I had to create a NEW account because my last Frogs in My Formula Facebook account was hacked by some chick, and it's really pissing me off. I tried contacting Facebook about it but—shocking—because I had registered the original account under a fictitious name and with a cartoon drawing for a profile photo, they couldn't verify it and so they locked the account.

If my cartoon version of myself ever finds the hacker I'll give her a big piece of my cartoon mind and you know I will. Just look at Helen—propositioning a married man!

I'm, um, sorry if you were looking for something more salacious than that. Chuck did send Helen Mullet a photo of himself...blowing a kiss, but it's tame, I know, and you came here looking for scandal.

Hey, I know: Maybe a drunk neighborhood dad will wander into my backyard tent this weekend. Maybe he'll be inebriated and we'll wake up to find him splayed across our air mattress buck naked!

I know, I know, improbable.

Hmmm, where can you find scandal. Where oh where is there something scandalous going on....

Oh I know. Read the news. Any news source. Left, right, balanced, objective. Really doesn't matter these days.

You're welcome (or not).

Monday, May 15, 2017

A little yellow dress...for the woods?

I went to the mall with my mother on Saturday. That might sound banal, but the most important detail is that I went without any children.

I was able to touch the clothing. To wander around stores. To not have an agenda. To not stop and shove a granola bar in anyone's mouth to keep anyone quiet. I tried clothes on—for myself. I got the most gorgeous dress at Anthropologie (for the first time in my lifetime, everything in the store was 20% off):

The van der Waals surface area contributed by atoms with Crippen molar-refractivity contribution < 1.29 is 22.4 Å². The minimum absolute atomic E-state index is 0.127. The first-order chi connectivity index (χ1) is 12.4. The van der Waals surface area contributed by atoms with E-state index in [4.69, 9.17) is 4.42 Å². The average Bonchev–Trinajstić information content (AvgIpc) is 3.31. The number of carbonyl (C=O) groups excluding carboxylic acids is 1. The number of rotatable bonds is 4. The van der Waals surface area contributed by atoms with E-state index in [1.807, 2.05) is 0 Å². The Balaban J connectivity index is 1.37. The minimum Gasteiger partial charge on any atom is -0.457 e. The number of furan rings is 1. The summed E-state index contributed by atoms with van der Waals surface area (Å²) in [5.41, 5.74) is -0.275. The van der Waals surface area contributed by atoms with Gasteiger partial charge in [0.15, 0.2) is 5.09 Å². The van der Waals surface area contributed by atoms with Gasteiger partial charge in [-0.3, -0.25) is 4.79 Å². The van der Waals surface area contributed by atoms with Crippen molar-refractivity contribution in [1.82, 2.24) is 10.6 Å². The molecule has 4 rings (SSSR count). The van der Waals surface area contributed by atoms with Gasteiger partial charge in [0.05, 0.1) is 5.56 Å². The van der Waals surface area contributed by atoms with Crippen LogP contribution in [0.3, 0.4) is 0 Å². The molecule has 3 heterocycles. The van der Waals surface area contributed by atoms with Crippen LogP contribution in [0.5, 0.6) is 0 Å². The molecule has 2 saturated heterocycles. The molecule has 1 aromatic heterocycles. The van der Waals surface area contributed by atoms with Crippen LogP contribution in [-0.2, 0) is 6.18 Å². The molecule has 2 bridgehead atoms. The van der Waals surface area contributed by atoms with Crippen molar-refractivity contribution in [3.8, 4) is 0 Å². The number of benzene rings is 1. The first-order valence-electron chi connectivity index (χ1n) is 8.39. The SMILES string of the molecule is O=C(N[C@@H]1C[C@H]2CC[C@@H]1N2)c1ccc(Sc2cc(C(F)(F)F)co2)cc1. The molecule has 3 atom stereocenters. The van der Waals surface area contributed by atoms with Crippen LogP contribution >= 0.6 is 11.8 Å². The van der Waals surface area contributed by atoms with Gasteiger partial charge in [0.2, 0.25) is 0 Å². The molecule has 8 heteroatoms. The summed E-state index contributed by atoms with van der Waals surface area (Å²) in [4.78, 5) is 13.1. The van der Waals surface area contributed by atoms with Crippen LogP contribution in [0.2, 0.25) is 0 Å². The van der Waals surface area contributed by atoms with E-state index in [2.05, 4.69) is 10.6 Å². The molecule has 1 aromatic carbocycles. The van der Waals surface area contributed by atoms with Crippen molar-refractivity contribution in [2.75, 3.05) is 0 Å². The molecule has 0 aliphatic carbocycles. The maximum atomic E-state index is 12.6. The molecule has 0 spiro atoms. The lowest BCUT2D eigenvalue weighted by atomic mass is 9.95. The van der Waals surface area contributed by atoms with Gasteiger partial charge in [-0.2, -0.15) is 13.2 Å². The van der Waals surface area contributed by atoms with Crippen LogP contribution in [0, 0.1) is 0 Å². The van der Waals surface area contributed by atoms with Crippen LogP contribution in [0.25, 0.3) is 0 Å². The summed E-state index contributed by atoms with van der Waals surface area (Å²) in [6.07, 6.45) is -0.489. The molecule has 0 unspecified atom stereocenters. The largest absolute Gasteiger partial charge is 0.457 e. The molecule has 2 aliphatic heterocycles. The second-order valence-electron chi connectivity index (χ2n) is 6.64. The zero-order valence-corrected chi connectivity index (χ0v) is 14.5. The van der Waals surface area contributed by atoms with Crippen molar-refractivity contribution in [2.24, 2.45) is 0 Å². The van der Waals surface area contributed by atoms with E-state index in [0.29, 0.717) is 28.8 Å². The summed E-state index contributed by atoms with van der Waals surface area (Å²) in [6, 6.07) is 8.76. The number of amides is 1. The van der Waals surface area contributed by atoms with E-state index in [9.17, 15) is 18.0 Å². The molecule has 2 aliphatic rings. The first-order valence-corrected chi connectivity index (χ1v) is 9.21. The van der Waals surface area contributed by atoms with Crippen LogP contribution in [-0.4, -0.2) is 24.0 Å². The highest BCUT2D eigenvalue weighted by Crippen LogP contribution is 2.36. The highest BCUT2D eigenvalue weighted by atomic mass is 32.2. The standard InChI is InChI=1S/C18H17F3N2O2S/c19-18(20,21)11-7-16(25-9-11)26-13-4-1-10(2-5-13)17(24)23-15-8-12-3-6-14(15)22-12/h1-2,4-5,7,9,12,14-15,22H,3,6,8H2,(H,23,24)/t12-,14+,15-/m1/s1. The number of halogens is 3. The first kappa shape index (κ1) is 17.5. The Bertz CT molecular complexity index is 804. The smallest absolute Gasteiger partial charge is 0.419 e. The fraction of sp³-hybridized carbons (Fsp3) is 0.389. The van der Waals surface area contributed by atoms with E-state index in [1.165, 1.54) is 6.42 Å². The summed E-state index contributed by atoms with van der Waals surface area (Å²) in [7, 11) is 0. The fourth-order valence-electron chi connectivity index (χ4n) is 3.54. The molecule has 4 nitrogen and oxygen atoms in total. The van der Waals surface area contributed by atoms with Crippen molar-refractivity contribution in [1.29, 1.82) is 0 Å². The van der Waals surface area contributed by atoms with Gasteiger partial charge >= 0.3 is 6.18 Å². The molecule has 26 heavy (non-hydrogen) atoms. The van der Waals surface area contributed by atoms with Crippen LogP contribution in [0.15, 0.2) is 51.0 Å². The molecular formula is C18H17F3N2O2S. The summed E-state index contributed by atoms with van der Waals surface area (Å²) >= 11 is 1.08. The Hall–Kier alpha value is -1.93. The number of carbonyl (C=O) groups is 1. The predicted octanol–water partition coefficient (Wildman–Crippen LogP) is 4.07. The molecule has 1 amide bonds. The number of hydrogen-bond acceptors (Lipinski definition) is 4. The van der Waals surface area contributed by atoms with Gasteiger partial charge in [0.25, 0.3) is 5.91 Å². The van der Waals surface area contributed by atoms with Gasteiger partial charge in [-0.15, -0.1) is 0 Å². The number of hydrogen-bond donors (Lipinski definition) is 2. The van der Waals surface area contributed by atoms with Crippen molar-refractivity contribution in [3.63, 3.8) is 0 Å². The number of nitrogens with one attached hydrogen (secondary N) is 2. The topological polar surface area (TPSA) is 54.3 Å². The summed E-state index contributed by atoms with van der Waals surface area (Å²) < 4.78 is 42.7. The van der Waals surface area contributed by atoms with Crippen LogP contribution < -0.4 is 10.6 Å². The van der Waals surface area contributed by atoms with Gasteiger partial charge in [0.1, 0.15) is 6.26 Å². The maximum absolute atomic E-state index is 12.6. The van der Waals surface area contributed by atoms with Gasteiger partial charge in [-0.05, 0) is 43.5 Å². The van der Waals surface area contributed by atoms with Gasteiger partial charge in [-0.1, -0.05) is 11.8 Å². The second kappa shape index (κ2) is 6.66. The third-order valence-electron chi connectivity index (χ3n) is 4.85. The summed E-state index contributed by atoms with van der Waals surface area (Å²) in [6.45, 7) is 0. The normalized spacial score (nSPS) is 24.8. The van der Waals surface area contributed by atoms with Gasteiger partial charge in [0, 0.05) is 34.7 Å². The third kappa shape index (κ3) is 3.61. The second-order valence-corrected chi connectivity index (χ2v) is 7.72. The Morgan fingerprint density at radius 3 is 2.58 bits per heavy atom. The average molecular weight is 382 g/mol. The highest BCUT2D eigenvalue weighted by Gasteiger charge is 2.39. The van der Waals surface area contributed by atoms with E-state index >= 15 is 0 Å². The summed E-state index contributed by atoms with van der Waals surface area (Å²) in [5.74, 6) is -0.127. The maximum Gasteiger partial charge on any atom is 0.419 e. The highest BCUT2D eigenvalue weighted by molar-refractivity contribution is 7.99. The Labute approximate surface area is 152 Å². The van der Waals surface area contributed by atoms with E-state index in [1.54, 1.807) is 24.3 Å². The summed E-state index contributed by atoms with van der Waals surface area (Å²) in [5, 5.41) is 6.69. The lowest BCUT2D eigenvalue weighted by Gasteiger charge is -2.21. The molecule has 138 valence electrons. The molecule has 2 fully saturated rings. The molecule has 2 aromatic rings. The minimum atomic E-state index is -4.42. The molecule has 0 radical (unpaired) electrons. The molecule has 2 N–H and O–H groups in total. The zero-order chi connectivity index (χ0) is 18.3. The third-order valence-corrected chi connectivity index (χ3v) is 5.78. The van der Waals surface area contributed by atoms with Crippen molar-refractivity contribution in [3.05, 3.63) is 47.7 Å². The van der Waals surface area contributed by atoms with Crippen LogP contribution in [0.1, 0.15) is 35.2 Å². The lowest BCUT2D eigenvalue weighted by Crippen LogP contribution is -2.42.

https://www.anthropologie.com/shop/la-habana-dress?adpos=1o1&adtype=pla&cm_mmc=Google-_-US%20-%20Shopping%20-%20Brand-_-Dresses-_-42368597&color=083&creative=114547712724&device=c&gclid=Cj0KEQjwo-XIBRCOycL7hsuI_NoBEiQAuS6HtJaj2LcgoYmsT-UifEFmECbhoR-HLZf_7M185245vRYaAiiv8P8HAQ&matchtype=&network=g&product_id=42368597&size=S&utm_campaign=US%20-%20Shopping%20-%20Brand&utm_content=42368597&utm_medium=paid_search&utm_source=Google&utm_term=Dresses


I have no idea where or when I'm going to wear it, but it is soft, swishy and flattering. If I have to invent an occasion I will.

There's more: My mother and I went to a restaurant, where I sat down and chewed my food. I'd forgotten how wonderful it is to chew and swallow without jumping up to get water or seconds for someone or to answer questions with a mouth half-full of food. It was glorious.